Like many professions, lawyers in Canada are governed and regulated by a provincial regulating body. In this province, lawyers are regulated by the Law Society of Newfoundland and Labrador. But in addition to their regulating body, many professions also have one or more professional associations which operate at a national level. The largest such professional association for lawyers in Canada is the Canadian Bar Association.
One of the most valuable services provided by the CBA is that it facilitates lawyers’ professional development via publications, continuing legal education seminars and materials, and by bringing together professionals in specialized areas of practice through membership in a number of law practice Sections.
I maintain a membership in the Construction Law Section, which is organized for lawyers serving clients who are stakeholders in the construction sector. At the national level, the Construction Law Section has been one of the more active sections, which is likely due to the relative size of the construction industry in the Canadian economy as well as its character (which lends itself to disputes between parties).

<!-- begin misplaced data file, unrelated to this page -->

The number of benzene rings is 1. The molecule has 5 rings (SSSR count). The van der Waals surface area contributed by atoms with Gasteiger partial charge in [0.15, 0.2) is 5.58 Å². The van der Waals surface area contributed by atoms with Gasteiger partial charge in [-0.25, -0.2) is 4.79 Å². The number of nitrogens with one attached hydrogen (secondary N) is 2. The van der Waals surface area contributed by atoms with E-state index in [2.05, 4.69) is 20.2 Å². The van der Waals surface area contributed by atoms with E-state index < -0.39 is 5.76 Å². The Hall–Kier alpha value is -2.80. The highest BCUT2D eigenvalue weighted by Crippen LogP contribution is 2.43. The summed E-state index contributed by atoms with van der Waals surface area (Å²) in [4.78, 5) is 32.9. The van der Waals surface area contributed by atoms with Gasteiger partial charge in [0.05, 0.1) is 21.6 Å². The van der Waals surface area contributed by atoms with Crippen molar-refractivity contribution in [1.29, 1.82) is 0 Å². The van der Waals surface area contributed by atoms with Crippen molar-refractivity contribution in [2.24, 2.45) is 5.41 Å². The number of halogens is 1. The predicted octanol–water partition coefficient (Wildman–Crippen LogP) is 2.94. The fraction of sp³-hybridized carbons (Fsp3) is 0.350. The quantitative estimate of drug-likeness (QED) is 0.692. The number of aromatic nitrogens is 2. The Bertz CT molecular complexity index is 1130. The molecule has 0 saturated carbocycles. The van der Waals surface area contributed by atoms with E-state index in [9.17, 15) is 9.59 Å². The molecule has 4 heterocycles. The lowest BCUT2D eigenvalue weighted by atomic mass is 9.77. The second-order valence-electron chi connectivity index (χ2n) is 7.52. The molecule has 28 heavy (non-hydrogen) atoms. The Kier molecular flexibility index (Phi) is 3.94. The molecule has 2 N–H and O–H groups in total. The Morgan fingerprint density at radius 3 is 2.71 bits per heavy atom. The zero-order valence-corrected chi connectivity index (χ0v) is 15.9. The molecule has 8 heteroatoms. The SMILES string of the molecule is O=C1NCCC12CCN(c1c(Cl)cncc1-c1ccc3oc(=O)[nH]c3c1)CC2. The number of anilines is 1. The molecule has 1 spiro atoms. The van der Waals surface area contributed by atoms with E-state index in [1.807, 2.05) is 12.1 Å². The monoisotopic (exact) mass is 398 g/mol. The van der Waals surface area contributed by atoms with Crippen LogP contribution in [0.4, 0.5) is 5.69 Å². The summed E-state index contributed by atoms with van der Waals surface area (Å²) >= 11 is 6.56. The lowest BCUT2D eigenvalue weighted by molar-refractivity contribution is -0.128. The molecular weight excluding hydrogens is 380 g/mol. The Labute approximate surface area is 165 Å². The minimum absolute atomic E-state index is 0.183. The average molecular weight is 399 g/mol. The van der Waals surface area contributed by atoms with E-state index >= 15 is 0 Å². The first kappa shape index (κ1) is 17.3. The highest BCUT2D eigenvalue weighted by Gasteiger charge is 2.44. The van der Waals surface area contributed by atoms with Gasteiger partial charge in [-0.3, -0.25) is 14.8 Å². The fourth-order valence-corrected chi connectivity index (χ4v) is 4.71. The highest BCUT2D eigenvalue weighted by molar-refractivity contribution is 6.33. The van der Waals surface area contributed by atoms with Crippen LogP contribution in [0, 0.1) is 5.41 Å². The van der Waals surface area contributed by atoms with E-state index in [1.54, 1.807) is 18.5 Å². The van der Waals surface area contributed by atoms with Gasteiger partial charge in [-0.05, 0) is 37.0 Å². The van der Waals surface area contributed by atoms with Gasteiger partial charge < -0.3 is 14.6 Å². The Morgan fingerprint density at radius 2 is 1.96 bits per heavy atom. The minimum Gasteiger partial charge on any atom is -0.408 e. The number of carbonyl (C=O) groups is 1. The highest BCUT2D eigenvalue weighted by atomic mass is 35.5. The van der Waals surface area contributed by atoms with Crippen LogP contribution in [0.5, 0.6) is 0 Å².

In addition to their newsletter for members, the Construction Law Section also holds a national conference every two years which typically canvasses developments in industry and the law that are relevant to lawyers working in the area of construction law.
This year the conference is going to be held here in Newfoundland and Labrador at St. John’s, this coming September 28-29. The theme which has been adopted is “Looking to the Future of Construction”. Details on the conference have not yet been finalized, but if I had to guess the conference might likely include some discussion of the fallout from the Supreme Court of Canada’s decision in Tercon Contractors in the area of tendering and procurement, and, judging from the theme, perhaps also some discussion of “green” building, which is slowly making inroads in Canada and in Newfoundland and Labrador.
I’d encourage any practitioners with a significant portion of the practice taken up in construction clients to consider attending the conference. I’ll see you there.
(Full disclosure: At the time of writing I sit on the Executive Committee for the CBA Newfoundland and Labrador Branch. Go team.)
Nota bene: For those interested in the lex Americana, the American counterpart to the CBA, the American Bar Association, also has a professional forum focused on construction law practitioners, called the ABA Forum on the Construction Industry, which had their annual meeting just last month. American lawyer Matt DeVries participated in assembling that conference’s Construction Law Update, which he discusses on his website.